JULY 16, 1849- SEPTEMBER 2, 1934
Clara Shortridge Foltz was born in Lafayette, Indiana, in 1849. She was a lawyer and women’s rights activist. She married when she was just 15 years old and had I've children before moving to California, where she was deserted by her husband. To support her family, Foltz became a public speaker for woman suffrage. Foltz wanted to become a lawyer, but California law allowed only white males to practice law. In 1878, Foltz wrote the Woman Lawyer’s Bill and successfully convinced the California state legislature to pass it. That September, she became the first woman to pass the bar exam in California. She then successfully sued a law school for denying her admission because she was a woman. She did not attend, however, because by that time she was already self-trained and practicing law. Foltz also pioneered the idea of the public defender—that government should provide a defense lawyer for a person accused of a crime who could not afford one. In 1921, California passed the Foltz Defender Bill, guaranteeing public defenders for its citizens.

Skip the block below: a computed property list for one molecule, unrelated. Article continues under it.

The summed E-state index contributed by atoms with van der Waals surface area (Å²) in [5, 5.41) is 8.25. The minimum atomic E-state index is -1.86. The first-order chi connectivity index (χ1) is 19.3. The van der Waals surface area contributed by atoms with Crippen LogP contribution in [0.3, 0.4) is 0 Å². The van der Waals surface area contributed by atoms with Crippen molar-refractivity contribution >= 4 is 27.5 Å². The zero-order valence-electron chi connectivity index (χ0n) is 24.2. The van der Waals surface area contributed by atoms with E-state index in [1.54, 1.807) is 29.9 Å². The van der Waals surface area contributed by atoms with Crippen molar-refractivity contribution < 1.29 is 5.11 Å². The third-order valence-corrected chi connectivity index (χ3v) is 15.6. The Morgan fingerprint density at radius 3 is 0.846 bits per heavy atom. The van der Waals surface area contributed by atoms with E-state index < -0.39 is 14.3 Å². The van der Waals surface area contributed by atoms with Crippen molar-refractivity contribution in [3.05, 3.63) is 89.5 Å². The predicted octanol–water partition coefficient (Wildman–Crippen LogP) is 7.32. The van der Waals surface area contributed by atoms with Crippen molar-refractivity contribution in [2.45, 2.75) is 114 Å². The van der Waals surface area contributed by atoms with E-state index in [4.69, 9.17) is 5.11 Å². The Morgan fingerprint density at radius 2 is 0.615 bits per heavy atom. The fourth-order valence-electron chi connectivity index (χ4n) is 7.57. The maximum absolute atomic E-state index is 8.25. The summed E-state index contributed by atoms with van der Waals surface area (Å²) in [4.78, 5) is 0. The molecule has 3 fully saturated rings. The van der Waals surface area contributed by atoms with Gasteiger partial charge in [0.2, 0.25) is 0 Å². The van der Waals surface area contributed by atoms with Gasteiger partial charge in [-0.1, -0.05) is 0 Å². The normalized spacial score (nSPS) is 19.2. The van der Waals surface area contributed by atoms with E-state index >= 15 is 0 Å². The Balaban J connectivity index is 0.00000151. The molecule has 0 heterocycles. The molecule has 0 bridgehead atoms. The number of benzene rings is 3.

Foltz was a member of the California state women’s suffrage campaign, which secured women the vote in 1911. After decades of holding various legal and governmental jobs, she ran for Governor of California in 1930 to raise awareness of women’s rights. Foltz died in 1934 at age 85.
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